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(5/6/2015) Vikings left tackle Matt Kalil underwent arthroscopic surgical procedures to both of his knees so far this offseason, according to a report from USA Today

Kalil also had injections to help manage joint pain. Both knees were scoped in January before having a Regenexx procedure performed on them in March. Kalil also had platelet-rich plasma therapy performed, too. 

Throughout the procedures, Kalil has been working out and rehabbing at the Vikings' team facility. 


Jets' Mike Maccagnan: 'Not actively shopping' Muhammad Wilkerson
by Jason Butt | CBSSports.com
(5/6/2015) Jets defensive end Muhammad Wilkerson has long been talked about as a potential trading chip. 

However, Jets general manager Mike Maccagnan, who appeared on The Michael Kay Show on ESPN New York 98.7 FM, said that the organization isn't looking to try and trade Wilkerson at this time. 

"We're not actively shopping Mo," Maccagnan said, via ESPN.com. "It's not part of our plans. But, again, his name comes up periodically at times, but nothing active right now."

Wilkerson has been productive for the Jets but is entering the final year of his contract. The Jets also just drafted Leonard Williams, who figures to earn some immediate playing time. 

"Mo's a good player, he's part of this organization and he's currently under contract," Maccagnan said. "We'd like to keep him in this organization. We just have to go through a process with him to figure out, you know, if we can find a middle ground."


Bengals' Whitworth posts tweet about Mike Brown, said wife did it
by Jason Butt | CBSSports.com
(5/6/2015) A message criticizing Bengals team president Mike Brown was posted on left tackle Andrew Whitworth's personal Twitter account, according to ESPN.com. 

"Mike Brown told me I'm done here," the tweet read. "Said I can play this year and go home. So I told him I want a raise or I'll sit my a-- at home this …"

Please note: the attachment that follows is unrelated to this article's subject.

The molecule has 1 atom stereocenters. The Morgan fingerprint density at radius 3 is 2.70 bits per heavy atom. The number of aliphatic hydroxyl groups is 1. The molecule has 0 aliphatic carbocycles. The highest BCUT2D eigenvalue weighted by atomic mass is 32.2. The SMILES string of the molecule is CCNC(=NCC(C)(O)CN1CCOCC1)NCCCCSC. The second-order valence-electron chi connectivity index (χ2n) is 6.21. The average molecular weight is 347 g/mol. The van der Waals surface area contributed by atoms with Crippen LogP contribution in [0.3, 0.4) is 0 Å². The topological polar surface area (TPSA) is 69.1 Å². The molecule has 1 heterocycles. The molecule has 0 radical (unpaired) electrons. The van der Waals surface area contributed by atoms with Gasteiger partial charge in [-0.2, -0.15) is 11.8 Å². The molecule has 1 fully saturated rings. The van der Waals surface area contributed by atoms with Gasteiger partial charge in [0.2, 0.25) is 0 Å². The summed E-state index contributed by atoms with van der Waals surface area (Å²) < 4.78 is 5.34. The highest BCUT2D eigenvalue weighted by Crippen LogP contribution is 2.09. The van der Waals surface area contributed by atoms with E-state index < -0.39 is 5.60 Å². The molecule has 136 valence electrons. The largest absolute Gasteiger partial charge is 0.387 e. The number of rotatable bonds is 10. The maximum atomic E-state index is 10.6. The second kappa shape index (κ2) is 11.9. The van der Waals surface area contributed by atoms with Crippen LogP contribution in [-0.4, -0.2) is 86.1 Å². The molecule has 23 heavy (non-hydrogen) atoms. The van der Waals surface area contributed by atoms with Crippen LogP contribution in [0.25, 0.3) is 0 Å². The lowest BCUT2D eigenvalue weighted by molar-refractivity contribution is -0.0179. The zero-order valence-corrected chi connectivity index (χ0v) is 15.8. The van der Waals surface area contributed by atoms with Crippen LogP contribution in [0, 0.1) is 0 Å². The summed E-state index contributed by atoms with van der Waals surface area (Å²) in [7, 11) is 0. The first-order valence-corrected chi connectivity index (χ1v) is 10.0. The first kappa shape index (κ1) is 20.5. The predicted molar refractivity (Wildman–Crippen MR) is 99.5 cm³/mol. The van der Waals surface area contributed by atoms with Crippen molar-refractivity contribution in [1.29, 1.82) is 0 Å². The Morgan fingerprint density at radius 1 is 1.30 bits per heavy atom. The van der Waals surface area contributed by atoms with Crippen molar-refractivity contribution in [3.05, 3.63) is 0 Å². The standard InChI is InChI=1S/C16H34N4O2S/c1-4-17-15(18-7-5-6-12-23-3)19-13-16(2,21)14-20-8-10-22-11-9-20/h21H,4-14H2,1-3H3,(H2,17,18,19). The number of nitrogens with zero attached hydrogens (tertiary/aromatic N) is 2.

Moments after the tweet hit the social media site it was deleted. After deactivating his Twitter account, Whitworth logged back on but made his account private. 

Whitworth told ESPN that the tweet originated from his wife, who was trying to send a private message to a teammate for him. Whitworth said his wife is upset over the ordeal but downplayed the message as more of a joke. 

Whitworth is entering the final year of his contract. 


Eagles announce signing of three 2015 draft choices
by Marty Gitlin | CBSSports.com
(5/6/2015) The Eagles have announced that they have signed three of their draft picks. Included are second-rounder and cornerback Eric Rowe, sixth-rounder and cornerback Randall Evans and seventh-rounder and defensive end Brian Mihalik.

Cardinals announce move to Kareem Martin to OLB
by Marty Gitlin | CBSSports.com
(5/6/2015) What was rumored is now official. The Cardinals are moving Kareem Martin from defensive end to outside linebacker despite his 6-foot-6, 270-pound frame, per CBSSports.com NFL Insider Pat Kirwan.

Martin started two of the 11 games in which he played last season. He contributed eight tackles and one sack.


Cardinals announce waiver claim on CB Alfonzo Dennard
by Marty Gitlin | CBSSports.com
(5/6/2015) It certainly didn't take long for cornerback Alfonzo Dennard to land a job. One day after his release from the Patriots, the Cardinals officially announced a waiver claim on him.

The three-year veteran fell off the charts in 2014 after two strong years with New England in which he played in 23 games and contributed to 75 tackles.


Colts WR T.Y. Hilton not thrilled over drafting of Phillip Dorsett
by Marty Gitlin | CBSSports.com
(5/6/2015) Colts standout wideout T.Y. Hilton is talking like teammate and newcomer Phillip Dorsett is after his job rather than another wide receiver that can help his team.

But what Dorsett could prove to be is insurance in case Hilton leaves. The young veteran is approaching his contract year.

"There's nothing I can do about that," Hilton told the Indianapolis Star. "That's who they picked. That's cool with me." Hilton went on to talk about his "battle" and "competition" with Dorsett.

Dorsett is certainly no immediate threat to Hilton in regard to playing time. The latter racked up a career-high 1,345 yards in receiving a year ago with seven touchdowns.


Broncos NT Sylvester Williams working to improve game
by Marty Gitlin | CBSSports.com
(5/6/2015) Broncos third-year defensive lineman Sylvester Williams has much to prove heading into the 2015 season. He must show he can play nose tackle and that he can fill the void left by the departure of Terrance Knighton.

Williams has been working toward accomplishing those goals. He stayed in the area during the offseason to better his game and remain in peak shape. He has emphasized diet and shedding body fat as well as film study in an attempt to learn of areas in his game that require improvement.

"I already went into this offseason with a lot of motivation from within," he told the Denver Post. "I put a lot on myself to get stronger this year and come back with a better year."

Williams started 13 games last year and contributed to 21 tackles.